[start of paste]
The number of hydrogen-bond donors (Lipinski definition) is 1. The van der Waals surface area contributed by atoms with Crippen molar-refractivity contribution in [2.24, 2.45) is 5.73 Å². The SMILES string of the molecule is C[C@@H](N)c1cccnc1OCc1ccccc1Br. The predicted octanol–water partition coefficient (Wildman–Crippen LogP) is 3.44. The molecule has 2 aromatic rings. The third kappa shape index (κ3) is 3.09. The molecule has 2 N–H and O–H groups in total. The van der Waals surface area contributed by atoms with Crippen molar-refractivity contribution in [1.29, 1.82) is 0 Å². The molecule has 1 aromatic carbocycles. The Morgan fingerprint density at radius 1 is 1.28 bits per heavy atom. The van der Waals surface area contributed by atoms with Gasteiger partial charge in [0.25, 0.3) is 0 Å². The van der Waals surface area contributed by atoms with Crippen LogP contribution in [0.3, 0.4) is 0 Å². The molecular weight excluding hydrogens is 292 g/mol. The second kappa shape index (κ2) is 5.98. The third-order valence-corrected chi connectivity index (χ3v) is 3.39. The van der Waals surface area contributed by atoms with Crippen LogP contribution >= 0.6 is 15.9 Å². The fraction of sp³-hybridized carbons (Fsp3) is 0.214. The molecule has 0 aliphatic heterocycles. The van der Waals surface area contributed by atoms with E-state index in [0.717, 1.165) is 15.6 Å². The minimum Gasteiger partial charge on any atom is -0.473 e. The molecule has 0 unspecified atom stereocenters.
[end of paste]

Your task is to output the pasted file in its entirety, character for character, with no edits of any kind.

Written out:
The number of hydrogen-bond donors (Lipinski definition) is 1. The van der Waals surface area contributed by atoms with Crippen molar-refractivity contribution in [2.24, 2.45) is 5.73 Å². The SMILES string of the molecule is C[C@@H](N)c1cccnc1OCc1ccccc1Br. The predicted octanol–water partition coefficient (Wildman–Crippen LogP) is 3.44. The molecule has 2 aromatic rings. The third kappa shape index (κ3) is 3.09. The molecule has 2 N–H and O–H groups in total. The van der Waals surface area contributed by atoms with Crippen molar-refractivity contribution in [1.29, 1.82) is 0 Å². The molecule has 1 aromatic carbocycles. The Morgan fingerprint density at radius 1 is 1.28 bits per heavy atom. The van der Waals surface area contributed by atoms with Gasteiger partial charge in [0.25, 0.3) is 0 Å². The van der Waals surface area contributed by atoms with Crippen LogP contribution in [0.3, 0.4) is 0 Å². The molecular weight excluding hydrogens is 292 g/mol. The second kappa shape index (κ2) is 5.98. The third-order valence-corrected chi connectivity index (χ3v) is 3.39. The van der Waals surface area contributed by atoms with Crippen LogP contribution >= 0.6 is 15.9 Å². The fraction of sp³-hybridized carbons (Fsp3) is 0.214. The molecule has 0 aliphatic heterocycles. The van der Waals surface area contributed by atoms with E-state index in [0.717, 1.165) is 15.6 Å². The minimum Gasteiger partial charge on any atom is -0.473 e. The molecule has 0 unspecified atom stereocenters.